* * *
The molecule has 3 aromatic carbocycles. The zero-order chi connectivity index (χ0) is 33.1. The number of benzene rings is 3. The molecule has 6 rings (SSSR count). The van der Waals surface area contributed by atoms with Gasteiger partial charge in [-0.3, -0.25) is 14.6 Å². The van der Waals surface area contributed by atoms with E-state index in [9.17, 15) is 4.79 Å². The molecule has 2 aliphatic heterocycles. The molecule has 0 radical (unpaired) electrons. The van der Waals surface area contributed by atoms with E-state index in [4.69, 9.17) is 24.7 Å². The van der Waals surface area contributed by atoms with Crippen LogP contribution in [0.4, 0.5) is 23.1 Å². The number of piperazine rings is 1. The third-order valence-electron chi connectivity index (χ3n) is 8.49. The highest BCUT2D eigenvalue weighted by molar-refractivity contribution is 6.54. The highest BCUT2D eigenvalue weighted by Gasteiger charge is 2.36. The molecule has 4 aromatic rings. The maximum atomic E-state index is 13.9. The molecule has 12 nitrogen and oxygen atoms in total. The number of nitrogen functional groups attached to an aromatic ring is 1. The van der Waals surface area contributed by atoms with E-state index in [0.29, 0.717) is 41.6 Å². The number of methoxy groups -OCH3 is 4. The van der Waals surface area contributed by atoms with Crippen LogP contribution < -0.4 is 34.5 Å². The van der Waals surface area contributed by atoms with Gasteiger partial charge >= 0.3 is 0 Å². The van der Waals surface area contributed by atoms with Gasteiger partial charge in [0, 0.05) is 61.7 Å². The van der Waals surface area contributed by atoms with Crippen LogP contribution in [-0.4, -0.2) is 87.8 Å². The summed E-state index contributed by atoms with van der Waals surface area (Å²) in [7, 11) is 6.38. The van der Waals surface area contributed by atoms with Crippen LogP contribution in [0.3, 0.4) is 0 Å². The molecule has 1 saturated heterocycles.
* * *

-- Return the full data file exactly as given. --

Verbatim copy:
The molecule has 3 aromatic carbocycles. The zero-order chi connectivity index (χ0) is 33.1. The number of benzene rings is 3. The molecule has 6 rings (SSSR count). The van der Waals surface area contributed by atoms with Gasteiger partial charge in [-0.3, -0.25) is 14.6 Å². The van der Waals surface area contributed by atoms with E-state index in [9.17, 15) is 4.79 Å². The molecule has 2 aliphatic heterocycles. The molecule has 0 radical (unpaired) electrons. The van der Waals surface area contributed by atoms with E-state index in [4.69, 9.17) is 24.7 Å². The van der Waals surface area contributed by atoms with Crippen LogP contribution in [0.4, 0.5) is 23.1 Å². The number of piperazine rings is 1. The third-order valence-electron chi connectivity index (χ3n) is 8.49. The highest BCUT2D eigenvalue weighted by molar-refractivity contribution is 6.54. The highest BCUT2D eigenvalue weighted by Gasteiger charge is 2.36. The molecule has 4 aromatic rings. The maximum atomic E-state index is 13.9. The molecule has 12 nitrogen and oxygen atoms in total. The number of nitrogen functional groups attached to an aromatic ring is 1. The van der Waals surface area contributed by atoms with E-state index in [0.29, 0.717) is 41.6 Å². The number of methoxy groups -OCH3 is 4. The van der Waals surface area contributed by atoms with Crippen LogP contribution < -0.4 is 34.5 Å². The van der Waals surface area contributed by atoms with Gasteiger partial charge >= 0.3 is 0 Å². The van der Waals surface area contributed by atoms with Gasteiger partial charge in [0, 0.05) is 61.7 Å². The van der Waals surface area contributed by atoms with Crippen LogP contribution in [-0.4, -0.2) is 87.8 Å². The summed E-state index contributed by atoms with van der Waals surface area (Å²) in [7, 11) is 6.38. The van der Waals surface area contributed by atoms with Crippen LogP contribution in [0.3, 0.4) is 0 Å². The molecule has 1 saturated heterocycles.